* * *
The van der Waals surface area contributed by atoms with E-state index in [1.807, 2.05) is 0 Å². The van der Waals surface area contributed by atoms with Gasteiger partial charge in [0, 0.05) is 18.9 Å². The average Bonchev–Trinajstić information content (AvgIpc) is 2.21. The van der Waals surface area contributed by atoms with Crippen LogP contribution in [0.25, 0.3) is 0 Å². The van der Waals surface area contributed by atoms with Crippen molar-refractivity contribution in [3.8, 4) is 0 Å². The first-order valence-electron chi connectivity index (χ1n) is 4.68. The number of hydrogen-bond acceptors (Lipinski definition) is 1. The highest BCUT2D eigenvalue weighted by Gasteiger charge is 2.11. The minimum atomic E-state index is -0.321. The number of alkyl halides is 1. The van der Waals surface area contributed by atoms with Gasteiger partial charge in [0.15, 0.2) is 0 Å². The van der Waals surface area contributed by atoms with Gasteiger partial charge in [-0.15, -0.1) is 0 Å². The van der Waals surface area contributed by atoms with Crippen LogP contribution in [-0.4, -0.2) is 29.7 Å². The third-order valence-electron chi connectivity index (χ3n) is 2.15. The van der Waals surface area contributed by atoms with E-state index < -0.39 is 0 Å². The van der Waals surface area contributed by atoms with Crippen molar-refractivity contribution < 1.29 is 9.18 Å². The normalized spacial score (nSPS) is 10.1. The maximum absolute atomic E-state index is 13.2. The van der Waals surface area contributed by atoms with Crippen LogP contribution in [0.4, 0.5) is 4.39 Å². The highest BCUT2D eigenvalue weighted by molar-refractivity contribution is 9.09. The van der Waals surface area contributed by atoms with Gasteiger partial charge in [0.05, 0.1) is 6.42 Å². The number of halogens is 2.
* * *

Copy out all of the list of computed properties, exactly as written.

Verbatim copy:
The van der Waals surface area contributed by atoms with E-state index in [1.807, 2.05) is 0 Å². The van der Waals surface area contributed by atoms with Gasteiger partial charge in [0, 0.05) is 18.9 Å². The average Bonchev–Trinajstić information content (AvgIpc) is 2.21. The van der Waals surface area contributed by atoms with Crippen LogP contribution in [0.25, 0.3) is 0 Å². The van der Waals surface area contributed by atoms with Crippen molar-refractivity contribution in [3.8, 4) is 0 Å². The first-order valence-electron chi connectivity index (χ1n) is 4.68. The number of hydrogen-bond acceptors (Lipinski definition) is 1. The highest BCUT2D eigenvalue weighted by Gasteiger charge is 2.11. The minimum atomic E-state index is -0.321. The number of alkyl halides is 1. The van der Waals surface area contributed by atoms with Gasteiger partial charge in [0.15, 0.2) is 0 Å². The van der Waals surface area contributed by atoms with Gasteiger partial charge in [-0.15, -0.1) is 0 Å². The van der Waals surface area contributed by atoms with Crippen LogP contribution in [-0.4, -0.2) is 29.7 Å². The third-order valence-electron chi connectivity index (χ3n) is 2.15. The van der Waals surface area contributed by atoms with E-state index < -0.39 is 0 Å². The van der Waals surface area contributed by atoms with Crippen molar-refractivity contribution < 1.29 is 9.18 Å². The normalized spacial score (nSPS) is 10.1. The maximum absolute atomic E-state index is 13.2. The van der Waals surface area contributed by atoms with Crippen LogP contribution in [0.4, 0.5) is 4.39 Å². The highest BCUT2D eigenvalue weighted by molar-refractivity contribution is 9.09. The van der Waals surface area contributed by atoms with Gasteiger partial charge in [0.05, 0.1) is 6.42 Å². The number of halogens is 2.